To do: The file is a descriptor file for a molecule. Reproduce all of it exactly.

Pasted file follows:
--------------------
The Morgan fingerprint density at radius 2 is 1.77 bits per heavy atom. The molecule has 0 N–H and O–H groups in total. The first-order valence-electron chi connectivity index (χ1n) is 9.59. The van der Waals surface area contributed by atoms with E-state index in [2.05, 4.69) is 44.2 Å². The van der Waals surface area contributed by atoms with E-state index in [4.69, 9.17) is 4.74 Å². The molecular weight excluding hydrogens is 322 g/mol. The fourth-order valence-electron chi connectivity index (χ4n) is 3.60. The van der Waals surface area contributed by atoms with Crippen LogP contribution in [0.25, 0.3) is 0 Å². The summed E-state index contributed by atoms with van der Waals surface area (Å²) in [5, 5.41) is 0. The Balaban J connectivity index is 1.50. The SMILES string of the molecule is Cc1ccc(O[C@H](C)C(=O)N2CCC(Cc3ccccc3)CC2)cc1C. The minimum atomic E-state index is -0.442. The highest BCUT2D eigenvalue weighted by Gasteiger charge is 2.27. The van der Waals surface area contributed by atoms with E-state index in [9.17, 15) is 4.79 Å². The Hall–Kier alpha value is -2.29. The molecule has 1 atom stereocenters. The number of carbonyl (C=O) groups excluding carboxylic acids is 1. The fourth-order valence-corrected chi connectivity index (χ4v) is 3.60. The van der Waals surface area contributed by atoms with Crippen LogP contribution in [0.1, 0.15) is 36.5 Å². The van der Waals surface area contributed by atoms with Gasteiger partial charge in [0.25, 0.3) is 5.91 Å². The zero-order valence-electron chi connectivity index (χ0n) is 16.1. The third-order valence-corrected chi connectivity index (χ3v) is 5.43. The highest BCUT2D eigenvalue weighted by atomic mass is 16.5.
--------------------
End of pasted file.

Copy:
The Morgan fingerprint density at radius 2 is 1.77 bits per heavy atom. The molecule has 0 N–H and O–H groups in total. The first-order valence-electron chi connectivity index (χ1n) is 9.59. The van der Waals surface area contributed by atoms with E-state index in [2.05, 4.69) is 44.2 Å². The van der Waals surface area contributed by atoms with E-state index in [4.69, 9.17) is 4.74 Å². The molecular weight excluding hydrogens is 322 g/mol. The fourth-order valence-electron chi connectivity index (χ4n) is 3.60. The van der Waals surface area contributed by atoms with Crippen LogP contribution in [0.25, 0.3) is 0 Å². The summed E-state index contributed by atoms with van der Waals surface area (Å²) in [5, 5.41) is 0. The Balaban J connectivity index is 1.50. The SMILES string of the molecule is Cc1ccc(O[C@H](C)C(=O)N2CCC(Cc3ccccc3)CC2)cc1C. The minimum atomic E-state index is -0.442. The highest BCUT2D eigenvalue weighted by Gasteiger charge is 2.27. The van der Waals surface area contributed by atoms with E-state index in [9.17, 15) is 4.79 Å². The Hall–Kier alpha value is -2.29. The molecule has 1 atom stereocenters. The number of carbonyl (C=O) groups excluding carboxylic acids is 1. The fourth-order valence-corrected chi connectivity index (χ4v) is 3.60. The van der Waals surface area contributed by atoms with Crippen LogP contribution in [0.1, 0.15) is 36.5 Å². The van der Waals surface area contributed by atoms with Gasteiger partial charge in [0.25, 0.3) is 5.91 Å². The zero-order valence-electron chi connectivity index (χ0n) is 16.1. The third-order valence-corrected chi connectivity index (χ3v) is 5.43. The highest BCUT2D eigenvalue weighted by atomic mass is 16.5.